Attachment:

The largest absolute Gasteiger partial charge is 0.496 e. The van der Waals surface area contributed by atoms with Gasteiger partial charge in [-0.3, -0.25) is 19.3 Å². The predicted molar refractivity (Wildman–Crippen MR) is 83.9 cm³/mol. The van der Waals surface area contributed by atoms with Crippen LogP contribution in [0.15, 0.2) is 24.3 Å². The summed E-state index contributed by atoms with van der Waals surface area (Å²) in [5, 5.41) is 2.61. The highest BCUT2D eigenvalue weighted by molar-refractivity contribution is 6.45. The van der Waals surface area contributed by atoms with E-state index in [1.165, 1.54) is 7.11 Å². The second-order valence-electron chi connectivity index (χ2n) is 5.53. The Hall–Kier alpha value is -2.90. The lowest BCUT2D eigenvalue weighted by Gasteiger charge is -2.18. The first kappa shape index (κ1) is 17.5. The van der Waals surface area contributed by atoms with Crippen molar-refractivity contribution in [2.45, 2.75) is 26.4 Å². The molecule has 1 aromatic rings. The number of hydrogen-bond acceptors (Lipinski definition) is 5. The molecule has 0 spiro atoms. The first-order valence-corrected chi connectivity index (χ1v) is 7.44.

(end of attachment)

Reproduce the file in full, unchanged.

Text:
The largest absolute Gasteiger partial charge is 0.496 e. The van der Waals surface area contributed by atoms with Gasteiger partial charge in [-0.3, -0.25) is 19.3 Å². The predicted molar refractivity (Wildman–Crippen MR) is 83.9 cm³/mol. The van der Waals surface area contributed by atoms with Crippen LogP contribution in [0.15, 0.2) is 24.3 Å². The summed E-state index contributed by atoms with van der Waals surface area (Å²) in [5, 5.41) is 2.61. The highest BCUT2D eigenvalue weighted by molar-refractivity contribution is 6.45. The van der Waals surface area contributed by atoms with E-state index in [1.165, 1.54) is 7.11 Å². The second-order valence-electron chi connectivity index (χ2n) is 5.53. The Hall–Kier alpha value is -2.90. The lowest BCUT2D eigenvalue weighted by Gasteiger charge is -2.18. The first kappa shape index (κ1) is 17.5. The van der Waals surface area contributed by atoms with Crippen molar-refractivity contribution in [2.45, 2.75) is 26.4 Å². The molecule has 1 aromatic rings. The number of hydrogen-bond acceptors (Lipinski definition) is 5. The molecule has 0 spiro atoms. The first-order valence-corrected chi connectivity index (χ1v) is 7.44.